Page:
Why Duke Energy Is Positioned for Success
Investors who love to receive hefty dividends from their stocks, particularly those in or nearing retirement, should look to the utility sector. Utilities not only provide dividend yields that are far better than the yield on the broader market, but their underlying businesses offer slow and steady growth. For the most part, utilities aren't volatile, since they operate in a highly regulated industry.
At the same time, not all utilities are created equal. It's definitely possible for even well-managed utilities to lose their way. Despite some notable short-term pressures, Duke Energy is a clear winner among utilities, and has a bright future ahead of it.
Duke's promising near-term outlook
Duke's adjusted earnings fell in the third quarter and are down about 10% year to date. This was due to unfavorable weather conditions and higher expenses related to depreciation and amortization. It's been a tough year for many utilities, not just Duke but also Consolidated Edison .
Consolidated Edison's earnings per share over the first nine months are down 11% as the company continues to invest heavily in fortifying its infrastructure post-Superstorm Sandy. The remainder of this year is expected to be weak as well. Consolidated Edison guides investors to expect full-year 2013 earnings between $3.70 per share and $3.80 per share, which would represent a year-over-year decline.
Over the next few years, Duke's earnings growth should be modest yet sustainable. Between 2013 and 2015, Duke expects to produce 4% to 6% growth in EPS, which would represent the steady, consistent growth that well-run utilities are known for. Earnings growth is to be fueled by Duke's investments in regulated businesses, where favorable rate case outcomes in the Carolinas and Ohio will all but assure modest growth. All told, management feels it is on target to achieve its 2013 earnings guidance range of $4.25 to $4.45 per share.
Looking beyond 2015
Duke's long-term fortunes will be based largely on its ability to optimize the performance of its nuclear fleet, as well as continue to successfully integrate the acquisition of Progress Energy. That first item won't necessarily be easy, as nuclear has proven to be a tough business this year, even for well-managed utilities.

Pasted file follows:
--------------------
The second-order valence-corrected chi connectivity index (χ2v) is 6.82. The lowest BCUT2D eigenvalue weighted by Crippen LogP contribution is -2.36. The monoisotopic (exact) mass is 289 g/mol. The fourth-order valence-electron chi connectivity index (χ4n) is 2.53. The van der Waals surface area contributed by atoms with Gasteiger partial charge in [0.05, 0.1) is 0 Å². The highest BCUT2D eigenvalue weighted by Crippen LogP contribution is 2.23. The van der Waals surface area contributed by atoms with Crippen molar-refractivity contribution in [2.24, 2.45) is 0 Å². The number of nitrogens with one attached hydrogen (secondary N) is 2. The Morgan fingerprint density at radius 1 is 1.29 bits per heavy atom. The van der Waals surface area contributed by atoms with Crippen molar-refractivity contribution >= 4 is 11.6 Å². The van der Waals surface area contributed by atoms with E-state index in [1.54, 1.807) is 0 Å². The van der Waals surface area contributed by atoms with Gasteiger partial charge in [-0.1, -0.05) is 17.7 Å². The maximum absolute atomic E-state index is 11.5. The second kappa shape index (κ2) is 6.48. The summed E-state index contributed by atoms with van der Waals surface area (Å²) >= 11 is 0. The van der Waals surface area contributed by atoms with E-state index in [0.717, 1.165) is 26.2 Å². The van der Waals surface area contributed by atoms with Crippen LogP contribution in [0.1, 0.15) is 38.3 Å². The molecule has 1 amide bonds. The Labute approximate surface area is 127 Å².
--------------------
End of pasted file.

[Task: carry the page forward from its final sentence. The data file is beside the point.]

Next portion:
Indeed, Duke Energy believes one of its biggest headwinds in the fourth quarter will be further nuclear outages and the associated costs. Duke has already taken $57 million in nuclear development charges year to date, so this is one area investors should closely monitor.
As further evidence of the troubles facing nuclear energy, consider the struggles of Exelon , the largest owner and operator of nuclear plants in the United States. Nuclear is proving to be extremely expensive to build out, and Exelon's volatile results over the past year bear this out.
Exelon posted a net loss in the first quarter, and its second quarter saw profits fall 13%, versus the second quarter of 2012. Thankfully, Exelon did show measurable improvement in the most recent quarter -- namely, increased nuclear capacity and improved margins -- which helped it keep earnings afloat.
The bottom line
Duke's road is not without a few speed bumps. Unfavorable weather always has the potential to take a bite out of earnings, and nuclear will be a challenge. At the same time, due to its diversified business and track record of growth, I'm not worried. The company has set reasonable goals for itself over the medium and long-term that are entirely attainable, thanks to its skilled management team.
In addition, Duke has placed great emphasis on providing shareholders with cash returns. The company has pledged to pay at least 65% of its adjusted earnings to shareholders in the form of a hefty dividend, which yields 4.3% at recent prices. As a result, income investors interested in the utility sector should definitely give Duke Energy some consideration.
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The article Why Duke Energy Is Positioned for Success originally appeared on Fool.com.Bob Ciura has no position in any stocks mentioned. The Motley Fool recommends Exelon. Try any of our Foolish newsletter services free for 30 days. We Fools may not all hold the same opinions, but we all believe that considering a diverse range of insights makes us better investors. The Motley Fool has a disclosure policy.
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